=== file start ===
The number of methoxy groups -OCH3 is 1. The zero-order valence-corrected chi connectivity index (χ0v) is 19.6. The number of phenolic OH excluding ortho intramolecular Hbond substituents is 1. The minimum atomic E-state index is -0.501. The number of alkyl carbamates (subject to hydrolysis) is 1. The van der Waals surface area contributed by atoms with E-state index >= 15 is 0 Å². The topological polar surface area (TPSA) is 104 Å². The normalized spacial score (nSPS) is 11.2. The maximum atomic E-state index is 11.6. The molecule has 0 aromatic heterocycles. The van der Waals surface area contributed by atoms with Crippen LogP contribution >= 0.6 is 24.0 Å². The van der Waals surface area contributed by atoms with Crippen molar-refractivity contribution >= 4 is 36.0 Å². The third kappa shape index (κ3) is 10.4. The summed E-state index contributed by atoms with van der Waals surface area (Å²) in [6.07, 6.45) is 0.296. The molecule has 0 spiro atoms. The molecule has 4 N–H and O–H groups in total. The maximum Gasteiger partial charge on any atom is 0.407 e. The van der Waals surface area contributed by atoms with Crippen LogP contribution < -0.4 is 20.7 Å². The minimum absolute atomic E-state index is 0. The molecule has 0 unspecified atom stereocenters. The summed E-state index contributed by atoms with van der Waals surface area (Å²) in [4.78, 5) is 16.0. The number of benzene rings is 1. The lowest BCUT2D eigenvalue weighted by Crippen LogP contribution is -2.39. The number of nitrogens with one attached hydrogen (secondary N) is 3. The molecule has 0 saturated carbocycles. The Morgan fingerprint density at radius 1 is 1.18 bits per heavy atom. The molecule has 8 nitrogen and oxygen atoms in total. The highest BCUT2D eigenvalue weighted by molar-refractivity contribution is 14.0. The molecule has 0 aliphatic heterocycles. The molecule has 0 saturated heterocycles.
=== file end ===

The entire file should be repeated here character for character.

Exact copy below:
The number of methoxy groups -OCH3 is 1. The zero-order valence-corrected chi connectivity index (χ0v) is 19.6. The number of phenolic OH excluding ortho intramolecular Hbond substituents is 1. The minimum atomic E-state index is -0.501. The number of alkyl carbamates (subject to hydrolysis) is 1. The van der Waals surface area contributed by atoms with E-state index >= 15 is 0 Å². The topological polar surface area (TPSA) is 104 Å². The normalized spacial score (nSPS) is 11.2. The maximum atomic E-state index is 11.6. The molecule has 0 aromatic heterocycles. The van der Waals surface area contributed by atoms with Crippen LogP contribution >= 0.6 is 24.0 Å². The van der Waals surface area contributed by atoms with Crippen molar-refractivity contribution >= 4 is 36.0 Å². The third kappa shape index (κ3) is 10.4. The summed E-state index contributed by atoms with van der Waals surface area (Å²) in [6.07, 6.45) is 0.296. The molecule has 0 spiro atoms. The molecule has 4 N–H and O–H groups in total. The maximum Gasteiger partial charge on any atom is 0.407 e. The van der Waals surface area contributed by atoms with Crippen LogP contribution < -0.4 is 20.7 Å². The minimum absolute atomic E-state index is 0. The molecule has 0 unspecified atom stereocenters. The summed E-state index contributed by atoms with van der Waals surface area (Å²) in [4.78, 5) is 16.0. The number of benzene rings is 1. The lowest BCUT2D eigenvalue weighted by Crippen LogP contribution is -2.39. The number of nitrogens with one attached hydrogen (secondary N) is 3. The molecule has 0 saturated carbocycles. The Morgan fingerprint density at radius 1 is 1.18 bits per heavy atom. The molecule has 8 nitrogen and oxygen atoms in total. The highest BCUT2D eigenvalue weighted by molar-refractivity contribution is 14.0. The molecule has 0 aliphatic heterocycles. The molecule has 0 saturated heterocycles.